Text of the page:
The Federal Government has a total of around 10 billion euros in the budget this week for long-term and one-off measures – the focus here is on relieving the burden on budgets.
we live in extraordinary times. After two Covid-era budgets in which the government freed up massive resources to protect public health, businesses and jobs, it finds itself once again in the breach – in the face of rampant inflation fueled mainly by an energy crisis.
The economy has shown remarkable resilience to recover from the near-total pandemic shutdown, to such an extent that substantial funds are now available to help combat rising inflation.
However, it is vital that the government does not fuel the inflationary flames with untargeted spending. The same prudent interventions used during Covid will be required in the household this week.
There is some debate about how best to help people facing skyrocketing electricity and gas bills: direct loans, similar to those introduced earlier this year; or a ceiling on energy prices, as decided in Great Britain.
In general, the government would be wise not to follow the path charted out by the new UK government, which is pursuing a radical economic philosophy of tax cuts and high spending that could go spectacularly wrong.
It is not time to abandon the tried economic model, which has largely worked here, as evidenced by the economy’s impressive post-pandemic recovery.
With the war in Ukraine expected to continue into the New Year, it is difficult to determine when the inflationary crisis will pass.
In this context, further energy credits at regular intervals – rather than a bill cap that could significantly reduce the financial firepower needed to meet next year’s challenges – is the more measured course of action.
The government should also seek more permanent measures, particularly in the area of childcare, to help struggling families cope with rising household bills. This crisis too will pass – whatever comes next. Such events are reported, interpreted and explained to the public by media, themselves under extreme financial pressure.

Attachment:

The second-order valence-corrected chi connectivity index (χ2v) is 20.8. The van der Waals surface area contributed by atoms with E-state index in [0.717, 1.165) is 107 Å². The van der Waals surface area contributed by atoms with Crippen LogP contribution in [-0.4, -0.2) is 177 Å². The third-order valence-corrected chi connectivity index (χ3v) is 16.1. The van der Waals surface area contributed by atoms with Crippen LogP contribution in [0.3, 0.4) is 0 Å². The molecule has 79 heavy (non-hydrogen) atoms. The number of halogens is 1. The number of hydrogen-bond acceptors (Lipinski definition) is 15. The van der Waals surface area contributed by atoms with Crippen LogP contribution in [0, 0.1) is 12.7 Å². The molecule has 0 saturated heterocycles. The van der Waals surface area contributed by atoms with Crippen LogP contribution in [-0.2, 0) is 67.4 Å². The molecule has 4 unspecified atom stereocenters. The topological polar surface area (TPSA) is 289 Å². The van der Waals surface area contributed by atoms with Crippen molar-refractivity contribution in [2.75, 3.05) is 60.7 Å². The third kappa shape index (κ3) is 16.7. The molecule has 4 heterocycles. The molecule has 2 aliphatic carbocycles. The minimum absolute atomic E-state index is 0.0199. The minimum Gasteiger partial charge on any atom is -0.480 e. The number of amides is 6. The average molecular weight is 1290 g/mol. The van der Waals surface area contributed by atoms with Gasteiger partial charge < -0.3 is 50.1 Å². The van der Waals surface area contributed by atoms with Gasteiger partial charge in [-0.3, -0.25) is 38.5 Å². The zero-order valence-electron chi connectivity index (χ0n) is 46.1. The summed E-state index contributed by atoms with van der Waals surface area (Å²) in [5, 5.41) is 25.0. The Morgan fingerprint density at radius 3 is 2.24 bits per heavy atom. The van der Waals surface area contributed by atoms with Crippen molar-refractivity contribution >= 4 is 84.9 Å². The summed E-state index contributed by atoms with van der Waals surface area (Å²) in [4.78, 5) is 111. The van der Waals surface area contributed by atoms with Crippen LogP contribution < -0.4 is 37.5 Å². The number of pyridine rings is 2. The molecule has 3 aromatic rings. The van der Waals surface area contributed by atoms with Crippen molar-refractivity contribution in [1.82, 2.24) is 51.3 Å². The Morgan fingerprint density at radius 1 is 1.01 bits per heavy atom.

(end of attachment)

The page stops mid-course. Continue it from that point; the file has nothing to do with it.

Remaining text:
As digital media continues to grow at a rapid and exciting pace, many readers still rely on newspapers to help them understand unprecedented national and international events.
One consequence of the current inflationary crisis has been an unprecedented increase in the price of newsprint. This is just the latest challenge in an increasingly existential crisis.
Tech giants like Google and Facebook have been making billions of dollars in advertising revenue for years by leveraging the news content of publishers, whose business model is steadily eroding as a direct result. Against this background, the case for zero VAT on newspapers, as is the case in the UK and Europe, is compelling.
Taoiseach Micheál Martin said in New York on Friday that he was “positively disposed” to the abolition of a tax on information and ultimately on democracy.
It was a welcome statement and, we hope, an indication that the value of trustworthy news to society will be confirmed on Tuesday.
https://www.independent.ie/opinion/editorial/a-budget-to-help-people-and-support-business-42014779.html A budget to help people and support businesses